Music was an integral part of the life in the Hormel family. George wrote in his autobiography about the nightly musical entertainment he experienced as a child.
“When I was a little fellow Father bought me a mouth harp which I thought quite grand. Later, I graduated to a harmonica on which I became fairly expert. But as the family grew up, he acquired more sophisticated instruments for our use. My brother Herman played the violin; Susan the guitar; and most of the others learned to play the piano. Everybody sang. And Father, his bearded face wreathed in smiles, joined in the singing, or listened to the lovely old American and European folk songs he loved so well. And Father, his bearded face wreathed in smiles, joined in the singing, or listened to the lovely old American and European folk songs he loved so well."
Lillian Belle Hormel, George's wife, was a music teacher in the Franklin school in Austin when George met her. She was also an organist at the Presbyterian Church.
Several Hormel descendants have had careers in music including Jay C. Hormel's son, George A. Hormel II (Geordie), who founded the Village Recorder in Los Angeles. Smokey Hormel, the Grandson of Jay C. Hormel, currently performs in NYC and has worked with artists such as Adele, Johnny Cash, Beck, and Norah Jones.
MarySue Hormel Harris is the granddaughter of Ben Hormel who was George's youngest brother. An accomplished pianist, MarySue is very interested in preserving the family history of music appreciation. Through a generous annual grant Mrs. Harris has made it possible for the HHH to offer FREE garden concerts and other music programs such as the Harris Piano Competition started in November, 2012. With the funds from MarySue the Grand Piano at the Paramount Theater was purchased in 2012, and along with her sister and cousins, the 1914 Mason and Hamlin Grand that adorns the living room of the Hormel Historic Home was restored.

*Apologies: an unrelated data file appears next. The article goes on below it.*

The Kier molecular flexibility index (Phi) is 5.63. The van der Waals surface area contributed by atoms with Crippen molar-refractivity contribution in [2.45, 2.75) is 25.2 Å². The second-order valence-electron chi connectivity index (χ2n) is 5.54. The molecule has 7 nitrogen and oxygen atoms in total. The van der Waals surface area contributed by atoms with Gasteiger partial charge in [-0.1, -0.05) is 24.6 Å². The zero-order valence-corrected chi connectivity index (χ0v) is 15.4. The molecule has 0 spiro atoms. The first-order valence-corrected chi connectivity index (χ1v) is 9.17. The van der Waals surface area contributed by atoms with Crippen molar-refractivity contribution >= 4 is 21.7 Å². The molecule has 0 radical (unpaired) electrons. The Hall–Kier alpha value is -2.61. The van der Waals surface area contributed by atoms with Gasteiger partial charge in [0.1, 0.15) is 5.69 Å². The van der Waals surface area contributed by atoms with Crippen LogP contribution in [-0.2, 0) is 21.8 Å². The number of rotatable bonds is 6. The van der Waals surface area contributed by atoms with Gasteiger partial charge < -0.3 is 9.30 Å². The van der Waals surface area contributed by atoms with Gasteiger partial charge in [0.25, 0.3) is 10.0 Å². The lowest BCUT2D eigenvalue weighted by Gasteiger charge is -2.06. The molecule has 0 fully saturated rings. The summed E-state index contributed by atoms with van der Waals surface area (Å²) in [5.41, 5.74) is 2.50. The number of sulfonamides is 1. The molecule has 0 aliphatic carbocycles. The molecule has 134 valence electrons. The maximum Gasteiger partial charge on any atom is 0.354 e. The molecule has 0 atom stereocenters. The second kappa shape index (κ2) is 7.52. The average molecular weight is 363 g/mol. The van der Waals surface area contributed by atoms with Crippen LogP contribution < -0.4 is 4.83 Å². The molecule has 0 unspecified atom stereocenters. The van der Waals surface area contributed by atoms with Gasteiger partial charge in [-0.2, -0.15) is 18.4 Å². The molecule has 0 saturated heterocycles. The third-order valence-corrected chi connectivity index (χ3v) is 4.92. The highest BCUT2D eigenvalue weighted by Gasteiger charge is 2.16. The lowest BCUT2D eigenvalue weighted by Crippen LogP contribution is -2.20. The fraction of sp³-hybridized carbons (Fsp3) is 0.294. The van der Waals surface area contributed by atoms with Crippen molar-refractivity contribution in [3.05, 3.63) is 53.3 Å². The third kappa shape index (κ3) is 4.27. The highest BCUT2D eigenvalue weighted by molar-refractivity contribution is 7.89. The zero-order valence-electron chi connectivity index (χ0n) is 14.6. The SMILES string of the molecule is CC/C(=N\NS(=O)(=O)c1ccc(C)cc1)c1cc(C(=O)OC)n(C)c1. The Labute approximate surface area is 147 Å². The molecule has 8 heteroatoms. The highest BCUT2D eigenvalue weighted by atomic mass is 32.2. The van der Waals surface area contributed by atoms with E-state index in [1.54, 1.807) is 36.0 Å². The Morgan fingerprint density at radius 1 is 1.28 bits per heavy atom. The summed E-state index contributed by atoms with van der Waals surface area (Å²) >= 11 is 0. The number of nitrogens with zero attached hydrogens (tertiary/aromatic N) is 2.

Although George A. Hormel only attended school through the 6th grade, he developed a strong appreciation for formal education. His father worked hard as a tanner and taught the skills he knew to his sons, but George also knew that learning came from many sources. His entire family was musically talented. He loved to read, especially poetry, and he developed a knack for understanding the economy through his many years on the road as a hide buyer and his work in his Uncle Jacob's meat packing businesses.
The Hormel Historic Home strives to ensure the family's beloved home is used for all kinds of educational programs. Our Autism programming began in 2010 in order to serve a growing portion of our community-youth and families- affected by an autism diagnosis.
History Happy Hour events are sponsored by the Mower County Historical Society, the Hormel Historic Home, and the Austin Public Library. Events give history lovers a chance to socialize and learn at the same time. Various presenters speak on the first Monday of each month about a time or event from the past. Light hors d'oeuvres are served and a cash bar is available. Programs are announced on the HHH Calendar and Home page.
History for Half Pints was started in 2016 to make history come alive for all ages! We offer programs designed with the youngest history lover in mind. Since the children learn through play, we have created learning labs in several rooms to encourage children to take a hands on approach with history.
We also offer educational field trip tour curriculum. If you are a teacher or school district, reach out to our Executive Director to be added to our calendar for field trip experiences!